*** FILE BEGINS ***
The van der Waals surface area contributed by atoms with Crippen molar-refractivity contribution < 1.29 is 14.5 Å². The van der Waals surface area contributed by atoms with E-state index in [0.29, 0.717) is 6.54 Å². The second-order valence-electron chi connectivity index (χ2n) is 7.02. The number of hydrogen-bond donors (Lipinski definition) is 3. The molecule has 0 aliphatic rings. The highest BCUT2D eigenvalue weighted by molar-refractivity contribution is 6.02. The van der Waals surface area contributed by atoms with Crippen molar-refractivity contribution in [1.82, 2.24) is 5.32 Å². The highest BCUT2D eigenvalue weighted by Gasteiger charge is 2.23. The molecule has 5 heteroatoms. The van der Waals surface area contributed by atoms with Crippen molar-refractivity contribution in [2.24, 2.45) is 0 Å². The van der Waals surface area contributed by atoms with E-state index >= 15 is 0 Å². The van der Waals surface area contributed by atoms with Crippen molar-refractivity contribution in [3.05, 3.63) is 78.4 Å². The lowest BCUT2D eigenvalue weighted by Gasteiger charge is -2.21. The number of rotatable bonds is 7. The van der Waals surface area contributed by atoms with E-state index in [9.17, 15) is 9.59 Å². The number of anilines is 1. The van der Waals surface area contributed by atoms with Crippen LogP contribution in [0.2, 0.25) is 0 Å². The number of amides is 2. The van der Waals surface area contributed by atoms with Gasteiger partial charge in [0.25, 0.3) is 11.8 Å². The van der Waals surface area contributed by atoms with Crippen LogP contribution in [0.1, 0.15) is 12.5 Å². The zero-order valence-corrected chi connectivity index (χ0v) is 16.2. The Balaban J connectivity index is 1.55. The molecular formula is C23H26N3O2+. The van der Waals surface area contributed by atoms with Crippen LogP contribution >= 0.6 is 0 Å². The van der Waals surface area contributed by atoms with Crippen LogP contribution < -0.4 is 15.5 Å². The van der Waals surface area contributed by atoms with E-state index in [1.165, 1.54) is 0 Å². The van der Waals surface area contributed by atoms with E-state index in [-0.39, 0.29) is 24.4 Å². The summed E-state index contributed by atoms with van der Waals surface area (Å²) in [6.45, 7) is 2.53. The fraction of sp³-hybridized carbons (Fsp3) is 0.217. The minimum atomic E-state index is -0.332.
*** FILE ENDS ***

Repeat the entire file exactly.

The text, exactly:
The van der Waals surface area contributed by atoms with Crippen molar-refractivity contribution < 1.29 is 14.5 Å². The van der Waals surface area contributed by atoms with E-state index in [0.29, 0.717) is 6.54 Å². The second-order valence-electron chi connectivity index (χ2n) is 7.02. The number of hydrogen-bond donors (Lipinski definition) is 3. The molecule has 0 aliphatic rings. The highest BCUT2D eigenvalue weighted by molar-refractivity contribution is 6.02. The van der Waals surface area contributed by atoms with Crippen molar-refractivity contribution in [1.82, 2.24) is 5.32 Å². The highest BCUT2D eigenvalue weighted by Gasteiger charge is 2.23. The molecule has 5 heteroatoms. The van der Waals surface area contributed by atoms with Crippen molar-refractivity contribution in [2.24, 2.45) is 0 Å². The van der Waals surface area contributed by atoms with E-state index >= 15 is 0 Å². The van der Waals surface area contributed by atoms with Crippen molar-refractivity contribution in [3.05, 3.63) is 78.4 Å². The lowest BCUT2D eigenvalue weighted by Gasteiger charge is -2.21. The number of rotatable bonds is 7. The van der Waals surface area contributed by atoms with E-state index in [9.17, 15) is 9.59 Å². The number of anilines is 1. The van der Waals surface area contributed by atoms with Crippen LogP contribution in [0.2, 0.25) is 0 Å². The number of amides is 2. The van der Waals surface area contributed by atoms with Gasteiger partial charge in [0.25, 0.3) is 11.8 Å². The van der Waals surface area contributed by atoms with Crippen LogP contribution in [0.1, 0.15) is 12.5 Å². The zero-order valence-corrected chi connectivity index (χ0v) is 16.2. The Balaban J connectivity index is 1.55. The molecular formula is C23H26N3O2+. The van der Waals surface area contributed by atoms with Crippen LogP contribution >= 0.6 is 0 Å². The van der Waals surface area contributed by atoms with Crippen LogP contribution < -0.4 is 15.5 Å². The van der Waals surface area contributed by atoms with E-state index in [1.165, 1.54) is 0 Å². The van der Waals surface area contributed by atoms with E-state index in [-0.39, 0.29) is 24.4 Å². The summed E-state index contributed by atoms with van der Waals surface area (Å²) in [6.45, 7) is 2.53. The fraction of sp³-hybridized carbons (Fsp3) is 0.217. The minimum atomic E-state index is -0.332.